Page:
Taking the leap... together

Taking the leap... together

After much persuasion and assurances of their talents by friends, family and each other, Rudi Stander and Ramesh Pindoria finally decided to break out and become masters of their own fate.

With close to a decade of experience in the IT trade each, Stander and Pindoria left tier-two integrator Maclean Computing to launch their Auckland-based technology consultancy Password just three months ago.

“For years, friends and colleagues have been saying 'why don’t you go out there and do it for yourself?' It took a lot of pushing from Rudi’s side and a lot of ‘no’s’ from my side before I was ready,” says Pindoria.

Encouraged by good feedback from peers and feeling that he had matured in his role at Maclean, Stander realised he was ready to move to the next level. “It came to a point where I had to make a long-term decision to either stay employed or take the jump and see whether all these good accolades are a true reflection of my abilities.”

However, neither Stander nor Pindoria wanted to become one-man bands, so decided to pool their expertise and take the leap together to create Password.

“I wanted to do something for a while, but I was not confident enough to go alone. One-man bands don’t have a good reputation out there – I didn’t want to be one of those,” says Pindoria.

The philosophy behind Password is to help companies make informed, business-led decisions regarding technology implementations, says Stander.

“We want to base the way we do business on providing business-led decisions when it comes to IT implementations.”

Pindoria agrees: “We want to be known as the people who deliver business rather than IT and who put solutions in place that drive business value.”

Although the company is brand new, both partners believe their blend of local and overseas experience will be a great asset to Password.

Stander started his career in South Africa and worked in the UK for four years before arriving in New Zealand in 2003. Here he worked for DTSL before joining Maclean Computing for three years.

Originally from Kenya, Pindoria gained a PhD in chemical engineering from the University of London’s Imperial College, where he also spent time tutoring students and working on technology projects.

Following this, Pindoria ran his own technology and business consulting service in London boasting clients such as the Institute of Chartered Accountants, but also servicing clients similar to those he would encounter during his six-and-a-half years at Maclean Computing.

“I was doing similar work to what I was doing at Maclean – looking after mid-range clients.”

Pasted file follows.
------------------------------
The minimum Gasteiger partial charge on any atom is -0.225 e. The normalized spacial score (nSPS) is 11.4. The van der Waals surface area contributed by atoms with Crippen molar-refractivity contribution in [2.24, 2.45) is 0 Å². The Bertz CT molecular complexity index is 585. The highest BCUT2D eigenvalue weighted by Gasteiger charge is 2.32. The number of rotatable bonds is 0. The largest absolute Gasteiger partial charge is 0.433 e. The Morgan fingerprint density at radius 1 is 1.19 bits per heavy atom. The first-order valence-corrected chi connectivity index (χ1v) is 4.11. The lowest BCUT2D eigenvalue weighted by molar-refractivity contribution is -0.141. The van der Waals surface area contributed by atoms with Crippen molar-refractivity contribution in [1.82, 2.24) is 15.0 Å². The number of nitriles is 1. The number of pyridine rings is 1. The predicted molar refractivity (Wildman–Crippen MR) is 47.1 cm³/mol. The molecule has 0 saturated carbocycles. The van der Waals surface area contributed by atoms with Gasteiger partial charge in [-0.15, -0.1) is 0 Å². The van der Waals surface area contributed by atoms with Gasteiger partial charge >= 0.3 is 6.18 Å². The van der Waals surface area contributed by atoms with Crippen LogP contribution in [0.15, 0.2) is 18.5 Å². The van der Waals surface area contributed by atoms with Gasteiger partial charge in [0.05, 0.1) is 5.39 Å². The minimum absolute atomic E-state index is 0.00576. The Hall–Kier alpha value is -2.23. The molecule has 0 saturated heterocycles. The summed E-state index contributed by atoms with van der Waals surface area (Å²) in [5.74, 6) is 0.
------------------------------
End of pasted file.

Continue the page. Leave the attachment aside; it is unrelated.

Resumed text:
Through its consultative, business-orientated approach, Password will help its clients turn IT into a true asset, allowing them to be more strategic with their technology implementations, says Stander.

The company will remain product neutral and will only recommend products it believes are the right fit for the client, adds Pindoria. “We will look at their business, determine what their requirements are and match products to those requirements. This gives us more flexibility.”

To differentiate itself, Password plans to employ new technologies that are not yet widely used in the market to provide proactive service and support, says Pindoria.

“There is technology, such as remote management, out there which can improve the quality of support and make it a lot more proactive.”

Providing remote support allows a client’s infrastructure to be monitored around the clock by fewer people, which means issues can be addressed as soon as they occur and not only during scheduled service calls, says Stander.

“With the technology available today, you don’t need the old formula of having two people per 100 servers – one person can look after 1000 servers,” he says.

Pindoria and Stander also want to capitalise on their strong storage and virtualisation expertise, with Pindoria claiming to be the only certified engineer in the country for Softgrid, Microsoft’s application virtualisation tool.

“We are very excited about application virtualisation and storage, and plan to gain good traction through these technologies,” says Stander.

The company also plans to make its virtualisation and storage skills available to other resellers that do not have this expertise inhouse, says Pindoria.

“We have spoken to many resellers and they are keen to get us on board,” he says.

Password will meanwhile draw on the expertise of a network of contractors to fill in the gaps in its own skills base and to strengthen its support capability.

Using contractors will help the company grow a client base without needing to take on more employees immediately and Stander says the company will grow organically.

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